February 22, 2008 / 11:36 PM / 11 years ago

Study hints stroke drug could have wider use

CHICAGO (Reuters) - A study aiming to expand the three-hour time window for giving a clot-busting drug to stroke patients fell short of its goal, Australian researchers said on Friday, but the study hinted that certain stroke sufferers might still benefit from late administration of the drug.

They had hoped to prove the clot-buster known as tissue plasminogen activator or tPA would significantly reduce the spread of a stroke three to six hours after the first symptoms appeared.

Under current guidelines, the drug can only be given within three hours of the first symptoms, a restriction that leaves out all but a lucky few who get immediate help.

When given promptly, tPA can reduce permanent disability. It only works on ischemic stroke, which is caused when a blood clot chokes off blood flow to the brain.

Stephen Davis of Royal Melbourne Hospital in Victoria, Australia, wanted to see if the drug could help a subset of stroke patients with salvageable brain tissue after the three-hour time limit had passed.

He and colleagues studied 101 patients who received tPA or placebo three to six hours after their stroke started. Of these, 99 people or 86 percent were believed to have salvageable brain tissue. About half of these got tPA and half got placebo.

While the late use of the drug did not show statistically significant improvement, it did show a strong trend toward saving brain tissue, said Davis, whose study was published in the journal Lancet.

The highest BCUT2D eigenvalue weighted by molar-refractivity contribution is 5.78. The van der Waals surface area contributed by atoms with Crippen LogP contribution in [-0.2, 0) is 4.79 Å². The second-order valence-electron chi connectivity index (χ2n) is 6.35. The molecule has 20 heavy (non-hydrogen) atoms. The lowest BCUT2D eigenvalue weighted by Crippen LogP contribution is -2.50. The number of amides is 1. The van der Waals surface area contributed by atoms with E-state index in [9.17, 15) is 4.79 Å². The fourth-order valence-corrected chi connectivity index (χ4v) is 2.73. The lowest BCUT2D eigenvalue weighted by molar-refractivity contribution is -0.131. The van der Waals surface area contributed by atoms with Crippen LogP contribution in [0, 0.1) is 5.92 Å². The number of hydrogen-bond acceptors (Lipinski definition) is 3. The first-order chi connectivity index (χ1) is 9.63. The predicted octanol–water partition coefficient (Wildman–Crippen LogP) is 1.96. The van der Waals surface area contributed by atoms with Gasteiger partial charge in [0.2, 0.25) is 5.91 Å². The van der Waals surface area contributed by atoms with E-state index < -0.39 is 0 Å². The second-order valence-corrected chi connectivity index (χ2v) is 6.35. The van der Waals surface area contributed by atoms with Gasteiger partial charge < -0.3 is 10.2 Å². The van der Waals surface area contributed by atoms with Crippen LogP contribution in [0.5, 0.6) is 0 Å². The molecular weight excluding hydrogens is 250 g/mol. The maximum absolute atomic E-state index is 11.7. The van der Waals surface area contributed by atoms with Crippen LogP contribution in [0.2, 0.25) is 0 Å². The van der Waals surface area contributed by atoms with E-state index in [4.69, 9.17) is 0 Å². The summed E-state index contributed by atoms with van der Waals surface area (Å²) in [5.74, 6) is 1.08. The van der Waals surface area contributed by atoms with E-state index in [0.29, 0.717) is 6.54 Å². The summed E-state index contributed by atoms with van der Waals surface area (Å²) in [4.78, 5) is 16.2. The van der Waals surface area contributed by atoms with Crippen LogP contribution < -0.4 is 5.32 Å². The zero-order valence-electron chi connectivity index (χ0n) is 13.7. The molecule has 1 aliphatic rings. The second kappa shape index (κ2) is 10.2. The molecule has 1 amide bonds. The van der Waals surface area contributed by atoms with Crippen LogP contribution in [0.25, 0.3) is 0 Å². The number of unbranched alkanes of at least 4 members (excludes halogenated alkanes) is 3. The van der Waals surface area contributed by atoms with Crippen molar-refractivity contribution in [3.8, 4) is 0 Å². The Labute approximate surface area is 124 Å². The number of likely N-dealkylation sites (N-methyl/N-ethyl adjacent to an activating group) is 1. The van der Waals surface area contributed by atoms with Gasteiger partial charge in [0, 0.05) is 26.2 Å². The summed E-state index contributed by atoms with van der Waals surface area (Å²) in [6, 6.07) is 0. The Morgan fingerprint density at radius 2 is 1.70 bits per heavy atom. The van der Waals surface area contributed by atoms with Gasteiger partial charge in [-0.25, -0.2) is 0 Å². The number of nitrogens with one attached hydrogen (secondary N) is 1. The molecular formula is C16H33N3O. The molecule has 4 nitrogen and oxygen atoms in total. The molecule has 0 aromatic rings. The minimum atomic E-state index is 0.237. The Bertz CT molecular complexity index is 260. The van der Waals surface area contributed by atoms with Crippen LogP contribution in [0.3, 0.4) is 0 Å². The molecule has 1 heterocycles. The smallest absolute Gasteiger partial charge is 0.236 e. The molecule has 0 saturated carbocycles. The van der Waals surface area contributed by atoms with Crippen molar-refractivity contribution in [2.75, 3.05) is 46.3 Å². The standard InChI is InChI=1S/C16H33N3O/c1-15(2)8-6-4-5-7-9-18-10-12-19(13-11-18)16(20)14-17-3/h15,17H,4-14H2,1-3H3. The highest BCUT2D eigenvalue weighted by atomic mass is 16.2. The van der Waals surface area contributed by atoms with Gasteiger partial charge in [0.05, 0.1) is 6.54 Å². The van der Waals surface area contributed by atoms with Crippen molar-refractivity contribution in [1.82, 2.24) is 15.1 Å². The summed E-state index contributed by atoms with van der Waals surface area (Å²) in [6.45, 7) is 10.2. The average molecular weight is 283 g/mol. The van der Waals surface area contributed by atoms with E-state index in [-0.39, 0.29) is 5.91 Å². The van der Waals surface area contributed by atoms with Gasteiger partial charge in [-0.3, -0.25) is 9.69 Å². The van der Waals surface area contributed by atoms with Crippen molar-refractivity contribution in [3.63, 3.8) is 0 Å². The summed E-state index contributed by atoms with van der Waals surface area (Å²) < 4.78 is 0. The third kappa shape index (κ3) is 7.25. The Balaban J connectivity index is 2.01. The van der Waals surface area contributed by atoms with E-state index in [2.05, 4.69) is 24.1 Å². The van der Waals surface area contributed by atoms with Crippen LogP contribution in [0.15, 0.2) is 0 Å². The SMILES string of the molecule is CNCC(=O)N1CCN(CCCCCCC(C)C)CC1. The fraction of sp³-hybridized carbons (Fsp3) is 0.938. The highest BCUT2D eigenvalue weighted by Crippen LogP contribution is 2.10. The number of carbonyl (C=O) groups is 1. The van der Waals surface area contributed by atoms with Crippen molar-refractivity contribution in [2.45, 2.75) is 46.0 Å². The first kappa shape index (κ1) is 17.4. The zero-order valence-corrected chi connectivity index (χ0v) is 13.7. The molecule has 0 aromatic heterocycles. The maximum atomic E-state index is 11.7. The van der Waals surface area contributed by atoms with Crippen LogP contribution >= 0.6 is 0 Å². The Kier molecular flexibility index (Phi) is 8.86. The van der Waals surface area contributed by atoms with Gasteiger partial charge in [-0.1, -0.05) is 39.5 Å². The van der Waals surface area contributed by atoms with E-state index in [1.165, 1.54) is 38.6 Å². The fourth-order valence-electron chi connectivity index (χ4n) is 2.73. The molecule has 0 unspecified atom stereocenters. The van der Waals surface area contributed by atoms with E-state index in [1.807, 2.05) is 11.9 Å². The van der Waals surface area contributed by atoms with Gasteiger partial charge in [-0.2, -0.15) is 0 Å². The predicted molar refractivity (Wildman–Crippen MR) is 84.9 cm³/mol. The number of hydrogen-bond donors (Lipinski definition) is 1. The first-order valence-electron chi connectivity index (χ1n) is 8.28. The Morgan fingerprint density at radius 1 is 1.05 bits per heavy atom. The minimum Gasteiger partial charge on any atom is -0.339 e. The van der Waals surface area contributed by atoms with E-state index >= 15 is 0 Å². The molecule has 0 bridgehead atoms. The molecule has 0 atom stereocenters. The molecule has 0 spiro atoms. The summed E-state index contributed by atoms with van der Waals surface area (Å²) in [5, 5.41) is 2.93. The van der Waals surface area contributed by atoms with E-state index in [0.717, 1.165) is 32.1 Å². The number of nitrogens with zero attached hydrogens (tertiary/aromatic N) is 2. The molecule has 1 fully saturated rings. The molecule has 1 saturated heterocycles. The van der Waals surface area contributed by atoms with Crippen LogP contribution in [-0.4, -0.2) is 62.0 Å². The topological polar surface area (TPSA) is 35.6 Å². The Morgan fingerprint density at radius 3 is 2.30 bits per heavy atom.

It also helped improve blood flow into the damaged area, a finding that was statistically significant.

The researchers said the study, known as EPITHET, suggests extending the time window beyond three hours could be useful for some patients.

“EPITHET provides strong encouragement but it should not change any clinical guidelines,” Davis told a media briefing at the American Stroke Association’s International Stroke Conference in New Orleans.

“It gives a clear message we believe as to the design of the next trial,” said Davis, whose comments were broadcast on the Internet.

At the same conference, researchers said a device that suctions out blood clots helped improve blood flow to the brain in 82 percent of 125 patients studied, even eight hours after the onset of the stroke. About 40 percent of the patients showed improvement 30 days after treatment.

The study tested the Penumbra System, made by privately held Penumbra Inc. of Leandro, California, which recently won U.S. regulatory approval. It did not compare the treatment’s performance to any other device or placebo.

Dr. Cameron McDougall of Barrow Neurological Institute in Phoenix, Arizona, said the device performed better than he had expected and said it might offer a safe way of treating ischemic stroke.

Editing by Stuart Grudgings

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